Nitinol Actuated Valves – Kellogg’s Research Labs

Temperature Control

For the last 100 years, miniaturization has been one of the driving factors behind technology.  This is most evidenced in the computing industry, where an Apple watch has many times more computing power than a room-sized computer did 80 years ago.  Unfortunately, actuation technology hasn’t changed much in the last 80 years.  Yes, improvements have been made, but it’s on the same order of magnitude as it was 80 years ago—or 100 years ago.

Nitinol Actuated Valves
Figure 1: Actuator (Black) Inside of the Valve Housing

Enter nitinol:  Nitinol actuated valves are a new possibility.  They can be packed into ultra dense packages that allow actuation where actuation was never possible before.  The CAD image at right is taken from an actual customer project.  Prior to nitinol, the actuation solution made up 40% of the total product.  After nitinol, the customer’s product was able to fit into spaces that were never feasible before.  Not only that, but the nitinol actuator was cheaper than the previous solution!

What is Nitinol? Nitinol is a mixture of nickel and titanium that demonstrates the shape memory effect (SME).  While other alloys exhibit SME, it is much bigger in nitinol, making it the most commercially viable.  For more technical information about nitinol, visit:

Power Density: Nitinol has the highest power density of any actuation technology available.  While high pressure hydraulic systems operate at 5,000PSI (35MPa), nitinol routinely operates at 25,000PSI (175MPa) and certain ternary alloys can operate at double that.  This means that a 3” diameter high pressure hydraulic cylinder could be replaced with a 1” straight wire actuator, resulting in a 60% weight reduction—not counting the supporting hardware.  The image below is an actuator for a deep sea oil and gas valve.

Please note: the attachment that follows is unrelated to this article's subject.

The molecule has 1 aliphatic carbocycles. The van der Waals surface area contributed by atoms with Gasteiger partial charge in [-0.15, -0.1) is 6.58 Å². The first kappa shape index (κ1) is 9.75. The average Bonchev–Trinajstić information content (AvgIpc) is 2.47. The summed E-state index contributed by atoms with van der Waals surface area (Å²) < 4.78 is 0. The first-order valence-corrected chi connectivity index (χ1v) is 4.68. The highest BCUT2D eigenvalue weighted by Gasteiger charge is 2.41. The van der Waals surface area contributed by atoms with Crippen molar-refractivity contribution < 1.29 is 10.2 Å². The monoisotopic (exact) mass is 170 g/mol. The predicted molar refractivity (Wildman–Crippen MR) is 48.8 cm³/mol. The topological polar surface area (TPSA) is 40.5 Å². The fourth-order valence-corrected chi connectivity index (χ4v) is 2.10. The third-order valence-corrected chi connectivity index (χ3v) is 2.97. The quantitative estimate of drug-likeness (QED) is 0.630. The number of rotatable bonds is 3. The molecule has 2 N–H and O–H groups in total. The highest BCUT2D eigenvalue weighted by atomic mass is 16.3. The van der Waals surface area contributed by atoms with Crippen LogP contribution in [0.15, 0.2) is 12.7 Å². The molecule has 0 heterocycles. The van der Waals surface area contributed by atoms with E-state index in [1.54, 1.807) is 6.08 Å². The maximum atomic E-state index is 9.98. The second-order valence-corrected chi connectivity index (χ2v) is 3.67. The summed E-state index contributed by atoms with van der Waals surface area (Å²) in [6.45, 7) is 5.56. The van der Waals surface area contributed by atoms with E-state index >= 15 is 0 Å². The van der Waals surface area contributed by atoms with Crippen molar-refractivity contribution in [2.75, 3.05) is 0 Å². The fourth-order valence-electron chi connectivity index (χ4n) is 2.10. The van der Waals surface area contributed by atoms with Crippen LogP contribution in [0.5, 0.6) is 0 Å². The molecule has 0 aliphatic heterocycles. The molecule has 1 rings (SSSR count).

Figure 2: Deep Sea Oil and Gas Valve Actuator
Figure 3: Solenoid Replacement Size Comparison

If you’re currently using electric solenoids, then nitinol offers a world of improvement.  The image at right shows a project that we did for a customer.  The solenoid, not only was it noisy, but it occupied 2 cubic inches (32,000mm3), weighed 4 ounces, and drew 2A of current while it was activated.  The nitinol actuator, by comparison, occupied 37mm3 (0.001 cubic inches) weighed less than 1g, actuated on 0.5A (which was then reduced to 0.1A during steady state conditions), and we were able to deliver the product for half the price of the electric solenoid!

Ancillary benefits: Reducing actuator size is just one of the many benefits

  1. Vibration Damping: With damping efficiencies exceeding 90%, your nitinol actuator can also be used to dampen vibrations caused by flow through the valve.
  2. Non-corrosive: Nitinol is one of the most non-corrosive materials on the planet.  For this reason, it’s often used in deep sea applications because, even after decades of service, nitinol retains its full capabilities.
  3. Water Hammer: It’s no secret that water hammers are incredibly damaging to infrastructure.  Nitinol has incredible shock dissipating capabilities, such that a partially open valve can dissipate much of the energy of the water hammer
  4. Durability: One of our customers actually paid us to shoot their nitinol product with a rifle.  A 1mm thick sheet of nitinol safely stopped a 7.62mm bullet. 
  5. Temperature Control: Nitinol is thermally active.  That means that the nitinol actuator can double as a sensor, opening valves when temperatures reach desirable (or unsafe) levels.

So, what can Nitinol do for you?

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